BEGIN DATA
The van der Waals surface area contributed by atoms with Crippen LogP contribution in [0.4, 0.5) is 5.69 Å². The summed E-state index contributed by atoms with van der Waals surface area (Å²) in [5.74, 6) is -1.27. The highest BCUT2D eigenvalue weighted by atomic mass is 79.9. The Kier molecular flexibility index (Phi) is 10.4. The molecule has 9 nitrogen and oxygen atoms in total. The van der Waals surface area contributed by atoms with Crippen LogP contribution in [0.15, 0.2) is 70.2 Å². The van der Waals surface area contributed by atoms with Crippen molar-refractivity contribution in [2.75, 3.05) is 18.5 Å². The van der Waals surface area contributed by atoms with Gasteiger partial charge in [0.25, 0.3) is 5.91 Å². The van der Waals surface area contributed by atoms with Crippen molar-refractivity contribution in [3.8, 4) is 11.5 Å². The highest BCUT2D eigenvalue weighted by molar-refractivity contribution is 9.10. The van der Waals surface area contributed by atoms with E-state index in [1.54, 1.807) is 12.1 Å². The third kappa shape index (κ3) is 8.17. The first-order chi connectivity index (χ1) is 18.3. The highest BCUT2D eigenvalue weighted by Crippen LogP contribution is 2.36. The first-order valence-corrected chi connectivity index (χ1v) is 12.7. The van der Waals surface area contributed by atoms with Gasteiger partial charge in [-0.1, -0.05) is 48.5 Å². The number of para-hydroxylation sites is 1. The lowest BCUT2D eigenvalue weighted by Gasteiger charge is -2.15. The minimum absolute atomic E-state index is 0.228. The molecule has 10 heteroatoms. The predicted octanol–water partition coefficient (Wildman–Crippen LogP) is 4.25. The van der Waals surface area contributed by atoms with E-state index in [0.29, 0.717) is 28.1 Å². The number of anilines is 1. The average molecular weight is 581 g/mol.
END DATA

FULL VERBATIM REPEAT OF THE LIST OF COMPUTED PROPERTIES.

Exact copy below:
The van der Waals surface area contributed by atoms with Crippen LogP contribution in [0.4, 0.5) is 5.69 Å². The summed E-state index contributed by atoms with van der Waals surface area (Å²) in [5.74, 6) is -1.27. The highest BCUT2D eigenvalue weighted by atomic mass is 79.9. The Kier molecular flexibility index (Phi) is 10.4. The molecule has 9 nitrogen and oxygen atoms in total. The van der Waals surface area contributed by atoms with Crippen LogP contribution in [0.15, 0.2) is 70.2 Å². The van der Waals surface area contributed by atoms with Crippen molar-refractivity contribution in [2.75, 3.05) is 18.5 Å². The van der Waals surface area contributed by atoms with Gasteiger partial charge in [0.25, 0.3) is 5.91 Å². The van der Waals surface area contributed by atoms with Crippen molar-refractivity contribution in [3.8, 4) is 11.5 Å². The highest BCUT2D eigenvalue weighted by molar-refractivity contribution is 9.10. The van der Waals surface area contributed by atoms with E-state index in [1.54, 1.807) is 12.1 Å². The third kappa shape index (κ3) is 8.17. The first-order chi connectivity index (χ1) is 18.3. The highest BCUT2D eigenvalue weighted by Crippen LogP contribution is 2.36. The first-order valence-corrected chi connectivity index (χ1v) is 12.7. The van der Waals surface area contributed by atoms with Gasteiger partial charge in [-0.1, -0.05) is 48.5 Å². The number of para-hydroxylation sites is 1. The lowest BCUT2D eigenvalue weighted by Gasteiger charge is -2.15. The minimum absolute atomic E-state index is 0.228. The molecule has 10 heteroatoms. The predicted octanol–water partition coefficient (Wildman–Crippen LogP) is 4.25. The van der Waals surface area contributed by atoms with E-state index in [0.29, 0.717) is 28.1 Å². The number of anilines is 1. The average molecular weight is 581 g/mol.